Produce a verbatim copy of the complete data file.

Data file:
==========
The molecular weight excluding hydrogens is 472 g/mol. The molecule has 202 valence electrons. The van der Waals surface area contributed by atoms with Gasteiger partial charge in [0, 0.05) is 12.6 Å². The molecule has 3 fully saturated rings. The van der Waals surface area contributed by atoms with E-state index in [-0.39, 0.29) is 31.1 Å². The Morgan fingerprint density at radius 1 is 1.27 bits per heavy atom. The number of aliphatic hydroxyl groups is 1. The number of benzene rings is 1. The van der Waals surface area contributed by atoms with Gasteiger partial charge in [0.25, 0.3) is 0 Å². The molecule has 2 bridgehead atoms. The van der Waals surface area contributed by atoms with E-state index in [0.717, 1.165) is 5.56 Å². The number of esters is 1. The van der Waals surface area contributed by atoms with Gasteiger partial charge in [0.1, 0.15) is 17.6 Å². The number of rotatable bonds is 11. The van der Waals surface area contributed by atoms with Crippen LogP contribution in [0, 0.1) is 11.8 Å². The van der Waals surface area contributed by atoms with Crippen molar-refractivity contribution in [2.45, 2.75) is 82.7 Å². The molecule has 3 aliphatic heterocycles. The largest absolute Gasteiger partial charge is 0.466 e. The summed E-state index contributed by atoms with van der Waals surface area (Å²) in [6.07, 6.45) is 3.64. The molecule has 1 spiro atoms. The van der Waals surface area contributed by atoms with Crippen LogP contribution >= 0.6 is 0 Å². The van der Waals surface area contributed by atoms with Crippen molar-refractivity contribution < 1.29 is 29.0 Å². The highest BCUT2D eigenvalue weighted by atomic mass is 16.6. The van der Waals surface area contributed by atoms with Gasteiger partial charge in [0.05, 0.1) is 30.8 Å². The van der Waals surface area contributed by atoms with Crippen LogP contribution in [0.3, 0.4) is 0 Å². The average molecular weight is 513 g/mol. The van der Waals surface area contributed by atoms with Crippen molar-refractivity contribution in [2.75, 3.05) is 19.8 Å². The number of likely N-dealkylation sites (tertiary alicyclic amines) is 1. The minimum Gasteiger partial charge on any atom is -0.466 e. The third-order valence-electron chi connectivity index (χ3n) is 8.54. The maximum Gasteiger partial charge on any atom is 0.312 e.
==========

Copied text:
The molecular weight excluding hydrogens is 472 g/mol. The molecule has 202 valence electrons. The van der Waals surface area contributed by atoms with Gasteiger partial charge in [0, 0.05) is 12.6 Å². The molecule has 3 fully saturated rings. The van der Waals surface area contributed by atoms with E-state index in [-0.39, 0.29) is 31.1 Å². The Morgan fingerprint density at radius 1 is 1.27 bits per heavy atom. The number of aliphatic hydroxyl groups is 1. The number of benzene rings is 1. The van der Waals surface area contributed by atoms with Gasteiger partial charge in [0.25, 0.3) is 0 Å². The molecule has 2 bridgehead atoms. The van der Waals surface area contributed by atoms with E-state index in [0.717, 1.165) is 5.56 Å². The number of esters is 1. The van der Waals surface area contributed by atoms with Gasteiger partial charge in [0.1, 0.15) is 17.6 Å². The number of rotatable bonds is 11. The van der Waals surface area contributed by atoms with Crippen LogP contribution in [0, 0.1) is 11.8 Å². The van der Waals surface area contributed by atoms with Crippen molar-refractivity contribution in [2.45, 2.75) is 82.7 Å². The molecule has 3 aliphatic heterocycles. The largest absolute Gasteiger partial charge is 0.466 e. The summed E-state index contributed by atoms with van der Waals surface area (Å²) in [6.07, 6.45) is 3.64. The molecule has 1 spiro atoms. The van der Waals surface area contributed by atoms with Crippen LogP contribution >= 0.6 is 0 Å². The van der Waals surface area contributed by atoms with Crippen molar-refractivity contribution < 1.29 is 29.0 Å². The highest BCUT2D eigenvalue weighted by atomic mass is 16.6. The van der Waals surface area contributed by atoms with Gasteiger partial charge in [0.05, 0.1) is 30.8 Å². The van der Waals surface area contributed by atoms with Crippen LogP contribution in [0.3, 0.4) is 0 Å². The average molecular weight is 513 g/mol. The van der Waals surface area contributed by atoms with Crippen molar-refractivity contribution in [2.75, 3.05) is 19.8 Å². The number of likely N-dealkylation sites (tertiary alicyclic amines) is 1. The minimum Gasteiger partial charge on any atom is -0.466 e. The third-order valence-electron chi connectivity index (χ3n) is 8.54. The maximum Gasteiger partial charge on any atom is 0.312 e.